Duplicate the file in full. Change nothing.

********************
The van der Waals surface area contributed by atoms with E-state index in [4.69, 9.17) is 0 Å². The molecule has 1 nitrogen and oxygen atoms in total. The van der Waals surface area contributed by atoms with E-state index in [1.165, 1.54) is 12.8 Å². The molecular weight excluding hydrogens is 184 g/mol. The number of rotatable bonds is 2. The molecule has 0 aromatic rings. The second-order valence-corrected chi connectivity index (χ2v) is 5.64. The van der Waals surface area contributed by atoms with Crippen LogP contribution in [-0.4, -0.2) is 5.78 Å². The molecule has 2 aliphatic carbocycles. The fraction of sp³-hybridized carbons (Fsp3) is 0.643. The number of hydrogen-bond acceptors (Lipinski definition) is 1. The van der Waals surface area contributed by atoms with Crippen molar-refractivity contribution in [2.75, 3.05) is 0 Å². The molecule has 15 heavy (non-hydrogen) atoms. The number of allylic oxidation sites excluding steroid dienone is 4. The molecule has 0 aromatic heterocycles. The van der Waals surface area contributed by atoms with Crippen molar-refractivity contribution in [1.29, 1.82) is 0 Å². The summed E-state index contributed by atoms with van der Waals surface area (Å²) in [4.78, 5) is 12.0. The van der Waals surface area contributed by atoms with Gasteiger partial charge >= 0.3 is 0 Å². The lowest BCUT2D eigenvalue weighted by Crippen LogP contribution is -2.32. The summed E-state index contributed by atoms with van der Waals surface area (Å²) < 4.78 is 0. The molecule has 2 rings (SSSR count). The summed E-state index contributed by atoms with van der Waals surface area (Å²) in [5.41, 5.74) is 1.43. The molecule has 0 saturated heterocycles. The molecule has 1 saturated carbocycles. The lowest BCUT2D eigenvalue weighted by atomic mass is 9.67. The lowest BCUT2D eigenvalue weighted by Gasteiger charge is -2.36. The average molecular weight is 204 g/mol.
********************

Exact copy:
The van der Waals surface area contributed by atoms with E-state index in [4.69, 9.17) is 0 Å². The molecule has 1 nitrogen and oxygen atoms in total. The van der Waals surface area contributed by atoms with E-state index in [1.165, 1.54) is 12.8 Å². The molecular weight excluding hydrogens is 184 g/mol. The number of rotatable bonds is 2. The molecule has 0 aromatic rings. The second-order valence-corrected chi connectivity index (χ2v) is 5.64. The van der Waals surface area contributed by atoms with Crippen LogP contribution in [-0.4, -0.2) is 5.78 Å². The molecule has 2 aliphatic carbocycles. The fraction of sp³-hybridized carbons (Fsp3) is 0.643. The number of hydrogen-bond acceptors (Lipinski definition) is 1. The van der Waals surface area contributed by atoms with Crippen molar-refractivity contribution in [2.75, 3.05) is 0 Å². The molecule has 15 heavy (non-hydrogen) atoms. The number of allylic oxidation sites excluding steroid dienone is 4. The molecule has 0 aromatic heterocycles. The van der Waals surface area contributed by atoms with Crippen molar-refractivity contribution in [1.29, 1.82) is 0 Å². The summed E-state index contributed by atoms with van der Waals surface area (Å²) in [4.78, 5) is 12.0. The van der Waals surface area contributed by atoms with Gasteiger partial charge >= 0.3 is 0 Å². The lowest BCUT2D eigenvalue weighted by Crippen LogP contribution is -2.32. The summed E-state index contributed by atoms with van der Waals surface area (Å²) < 4.78 is 0. The molecule has 2 rings (SSSR count). The summed E-state index contributed by atoms with van der Waals surface area (Å²) in [5.41, 5.74) is 1.43. The molecule has 0 saturated heterocycles. The molecule has 1 saturated carbocycles. The lowest BCUT2D eigenvalue weighted by atomic mass is 9.67. The lowest BCUT2D eigenvalue weighted by Gasteiger charge is -2.36. The average molecular weight is 204 g/mol.